(By the way, after re-reading all of that, I noticed that it might sound like Will was not very helpful when in reality, he was doing everything he could to keep Annabel occupied.  When she gets tired and fussy like that, she only has eyes for Mama and would have screamed until I came to get her if he had picked her up and tried to keep her in the living room.)

That was my Sunday night cooking and eating experience. Crazy. With all of that going on, sometimes I wonder if dinner for me right now is a "love story" or a "just get through it" story.  But here's what I've realized as I've read through my new book:  as much as I fantasize about walking into the kitchen and making a meal from start to finish without one single distraction, it turns out that I actually enjoy the distractions.  I knew that having kids would change the way I did everything (although I really had no can't really know until you know?), and I'm thankful that I'm in this season of life with a busy working husband and two active children.  Although it can often be very overwhelming, there's not much I love more than cooking my family a nice dinner no matter how fast they eat it (or refuse to eat it) or how little they say or how many hoops I have to jump through in the process.  

Maybe it's because I also know that with kids involved, life at the table will always be evolving.  We went through the same phase with Tommy that we're going through with Annabel right now (throwing food everywhere, dropping her cup a million times, etc).  And soon (probably sooner than I'm really ready for), this will all pass and the distractions will be things like homework questions and drum practice and friends who end up staying over to eat with us.  So it turns out that right now, dinner for me actually is a love story.  Nobody was more shocked to figure that out than me.  

This is all that's left of the chicken pot pie:
It was totally worth the effort and craziness.  I could seriously eat this every single day and actually, I have...every day this week for if you'll excuse me, I'll be at the gym running off all those calories.  Oh wait, I can just chase my new walking girl around the house all day.  Yes, that will do.  

Here's to the crazy beautiful production that is dinner!  Every.  Single.  Day.  I hope you're enjoying it as much as I am.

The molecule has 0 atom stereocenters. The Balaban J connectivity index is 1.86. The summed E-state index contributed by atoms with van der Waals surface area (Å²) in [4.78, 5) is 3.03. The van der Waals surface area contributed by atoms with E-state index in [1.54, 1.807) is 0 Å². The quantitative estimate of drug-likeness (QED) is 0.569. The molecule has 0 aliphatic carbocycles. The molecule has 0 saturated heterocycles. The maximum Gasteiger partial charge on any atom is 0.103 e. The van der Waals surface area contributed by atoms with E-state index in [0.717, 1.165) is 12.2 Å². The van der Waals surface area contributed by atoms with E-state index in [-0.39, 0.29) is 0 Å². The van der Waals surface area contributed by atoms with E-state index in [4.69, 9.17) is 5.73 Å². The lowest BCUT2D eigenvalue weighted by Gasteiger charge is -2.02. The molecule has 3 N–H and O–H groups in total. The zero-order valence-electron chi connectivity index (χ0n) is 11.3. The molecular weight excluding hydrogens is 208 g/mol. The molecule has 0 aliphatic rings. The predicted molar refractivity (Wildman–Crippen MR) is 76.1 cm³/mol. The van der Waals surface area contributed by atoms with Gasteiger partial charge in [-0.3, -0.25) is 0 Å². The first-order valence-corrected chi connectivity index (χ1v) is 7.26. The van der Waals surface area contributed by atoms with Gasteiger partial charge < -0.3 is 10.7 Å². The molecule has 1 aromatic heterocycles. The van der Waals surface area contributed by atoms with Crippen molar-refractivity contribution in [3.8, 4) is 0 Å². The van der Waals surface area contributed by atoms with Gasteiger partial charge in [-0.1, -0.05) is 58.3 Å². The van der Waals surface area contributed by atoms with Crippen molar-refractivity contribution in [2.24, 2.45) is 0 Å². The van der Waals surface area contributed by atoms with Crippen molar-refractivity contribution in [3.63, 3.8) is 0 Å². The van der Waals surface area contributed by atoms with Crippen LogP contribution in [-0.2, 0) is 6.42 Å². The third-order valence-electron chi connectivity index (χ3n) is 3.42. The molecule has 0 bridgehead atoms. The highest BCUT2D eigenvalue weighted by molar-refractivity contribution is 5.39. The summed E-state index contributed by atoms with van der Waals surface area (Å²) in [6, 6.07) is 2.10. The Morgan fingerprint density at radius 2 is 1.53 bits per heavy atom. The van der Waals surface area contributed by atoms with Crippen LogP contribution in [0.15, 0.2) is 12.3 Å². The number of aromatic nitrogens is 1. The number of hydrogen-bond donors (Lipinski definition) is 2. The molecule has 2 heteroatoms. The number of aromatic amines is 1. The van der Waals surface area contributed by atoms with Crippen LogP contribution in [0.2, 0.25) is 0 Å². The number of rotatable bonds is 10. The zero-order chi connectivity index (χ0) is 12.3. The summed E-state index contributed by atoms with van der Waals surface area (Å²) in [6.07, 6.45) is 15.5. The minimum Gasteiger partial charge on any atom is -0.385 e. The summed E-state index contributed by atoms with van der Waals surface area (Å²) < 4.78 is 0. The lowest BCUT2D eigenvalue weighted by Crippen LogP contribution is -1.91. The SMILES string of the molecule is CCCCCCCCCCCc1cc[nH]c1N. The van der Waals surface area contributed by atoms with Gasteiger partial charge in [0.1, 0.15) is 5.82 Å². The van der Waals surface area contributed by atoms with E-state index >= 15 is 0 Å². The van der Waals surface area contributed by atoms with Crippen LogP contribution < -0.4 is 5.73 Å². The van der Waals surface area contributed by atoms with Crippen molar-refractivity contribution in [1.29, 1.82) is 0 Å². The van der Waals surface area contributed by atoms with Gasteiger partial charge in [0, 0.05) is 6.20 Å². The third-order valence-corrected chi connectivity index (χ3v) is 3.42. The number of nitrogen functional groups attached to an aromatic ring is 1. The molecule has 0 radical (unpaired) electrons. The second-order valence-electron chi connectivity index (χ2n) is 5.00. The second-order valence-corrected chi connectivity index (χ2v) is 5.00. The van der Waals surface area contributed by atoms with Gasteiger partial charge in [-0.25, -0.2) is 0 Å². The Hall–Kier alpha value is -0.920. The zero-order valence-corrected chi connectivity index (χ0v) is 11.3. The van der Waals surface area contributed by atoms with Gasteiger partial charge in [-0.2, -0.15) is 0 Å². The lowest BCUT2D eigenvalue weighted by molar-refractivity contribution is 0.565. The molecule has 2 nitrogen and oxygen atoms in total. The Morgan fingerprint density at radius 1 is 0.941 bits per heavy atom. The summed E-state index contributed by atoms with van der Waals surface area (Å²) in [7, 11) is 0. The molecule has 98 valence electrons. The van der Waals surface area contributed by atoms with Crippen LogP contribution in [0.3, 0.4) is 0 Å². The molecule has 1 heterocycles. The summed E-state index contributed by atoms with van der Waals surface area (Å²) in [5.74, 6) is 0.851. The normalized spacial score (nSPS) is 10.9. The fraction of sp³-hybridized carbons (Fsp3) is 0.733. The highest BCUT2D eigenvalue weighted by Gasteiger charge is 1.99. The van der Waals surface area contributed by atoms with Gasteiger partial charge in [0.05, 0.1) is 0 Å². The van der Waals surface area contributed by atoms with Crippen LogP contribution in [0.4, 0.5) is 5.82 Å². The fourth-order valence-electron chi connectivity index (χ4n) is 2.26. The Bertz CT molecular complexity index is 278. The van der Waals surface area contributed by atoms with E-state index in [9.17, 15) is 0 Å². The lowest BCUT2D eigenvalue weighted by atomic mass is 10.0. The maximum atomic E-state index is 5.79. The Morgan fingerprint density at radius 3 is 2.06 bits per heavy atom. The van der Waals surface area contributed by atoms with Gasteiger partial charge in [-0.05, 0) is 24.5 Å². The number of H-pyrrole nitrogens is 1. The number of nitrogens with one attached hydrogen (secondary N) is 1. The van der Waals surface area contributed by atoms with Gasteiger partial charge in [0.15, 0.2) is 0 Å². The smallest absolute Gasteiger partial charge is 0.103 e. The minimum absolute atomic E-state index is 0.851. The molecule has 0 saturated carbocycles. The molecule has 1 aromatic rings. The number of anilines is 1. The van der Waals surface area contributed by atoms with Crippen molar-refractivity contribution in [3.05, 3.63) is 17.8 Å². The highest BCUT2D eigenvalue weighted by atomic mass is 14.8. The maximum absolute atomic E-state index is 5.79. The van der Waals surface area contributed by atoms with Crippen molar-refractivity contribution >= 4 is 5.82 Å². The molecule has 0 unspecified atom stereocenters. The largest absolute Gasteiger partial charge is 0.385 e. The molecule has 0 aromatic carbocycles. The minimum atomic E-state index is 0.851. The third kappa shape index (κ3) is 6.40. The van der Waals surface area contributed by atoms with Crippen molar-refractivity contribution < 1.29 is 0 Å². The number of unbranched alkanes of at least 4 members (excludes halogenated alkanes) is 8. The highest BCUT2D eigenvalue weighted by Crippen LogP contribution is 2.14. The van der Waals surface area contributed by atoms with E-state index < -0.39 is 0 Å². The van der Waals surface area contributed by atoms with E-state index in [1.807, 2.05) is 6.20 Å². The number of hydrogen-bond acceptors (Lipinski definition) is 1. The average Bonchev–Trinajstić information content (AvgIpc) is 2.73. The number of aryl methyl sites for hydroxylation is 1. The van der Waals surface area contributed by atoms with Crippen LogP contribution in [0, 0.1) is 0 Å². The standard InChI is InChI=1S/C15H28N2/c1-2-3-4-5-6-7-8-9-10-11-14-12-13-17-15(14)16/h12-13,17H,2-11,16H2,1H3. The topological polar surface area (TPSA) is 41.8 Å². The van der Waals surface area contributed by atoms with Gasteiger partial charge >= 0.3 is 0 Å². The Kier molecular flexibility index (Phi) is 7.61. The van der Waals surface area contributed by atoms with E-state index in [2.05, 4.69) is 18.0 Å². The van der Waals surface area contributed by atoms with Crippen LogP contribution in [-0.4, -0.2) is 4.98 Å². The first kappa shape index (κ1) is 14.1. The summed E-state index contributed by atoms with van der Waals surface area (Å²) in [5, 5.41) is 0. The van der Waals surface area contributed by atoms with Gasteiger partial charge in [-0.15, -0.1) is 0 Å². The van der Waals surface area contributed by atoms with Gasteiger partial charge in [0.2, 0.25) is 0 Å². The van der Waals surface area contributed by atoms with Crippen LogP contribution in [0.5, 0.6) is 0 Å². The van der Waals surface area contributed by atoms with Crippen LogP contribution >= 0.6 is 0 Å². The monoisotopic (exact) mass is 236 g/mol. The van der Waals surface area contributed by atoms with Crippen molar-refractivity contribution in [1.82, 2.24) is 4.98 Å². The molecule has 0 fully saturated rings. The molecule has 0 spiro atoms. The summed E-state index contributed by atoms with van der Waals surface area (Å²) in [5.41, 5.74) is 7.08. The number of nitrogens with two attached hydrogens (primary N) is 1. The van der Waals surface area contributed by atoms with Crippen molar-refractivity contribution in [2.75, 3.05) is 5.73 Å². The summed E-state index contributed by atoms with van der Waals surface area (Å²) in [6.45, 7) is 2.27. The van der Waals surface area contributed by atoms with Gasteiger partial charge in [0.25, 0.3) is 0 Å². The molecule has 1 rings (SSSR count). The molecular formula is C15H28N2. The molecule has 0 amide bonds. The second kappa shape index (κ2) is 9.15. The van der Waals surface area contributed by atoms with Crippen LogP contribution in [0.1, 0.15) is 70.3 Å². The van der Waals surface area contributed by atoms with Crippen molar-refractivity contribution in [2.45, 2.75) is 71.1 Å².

1. Chels....YES!!!!! I was tearing up reading this because I know exactly what you mean!!! It can be hard some days, but then I try to remind myself to just relax and take it all in because before I know it, these days will be just a memory!!
    Can I just say again that I LOVE, LOVE, LOVE this blog!!! : )
    And.....I need to get that book!

  2. You are an amazing mother, wife, person!!! Love you, your family and this blog - thanks for sharing it with all of us!!!

  3. Deb, I so wish we were neighbors :)

    Stephanie, thank you :)

  4. I remember one night throwing together some ground turkey casserole. (cazzerole) Everyone just sat at the table very quietly - probably afraid to speak up about how awful it was - and hurt my feelings. When I finally got to the table and tried it . . . . I picked up the whole thing and threw it away! Remember that you three? I don't recall, but I think it became "cereal night". :)

  5. I think I need to check out that book becuase dinner time is definitely not a love story at our house! I struggle with what to make for dinner every single day. Thanks for sharing!

  6. Love you and love this blog! Joe and I were just talking about this same sentiment...about not complaining about the issues of the day, but to be thankful for all of it b/c it is LIFE! And your post helped put that into perspective even more so! Love every minute of every day b/c you never know when it will be your last... xoxo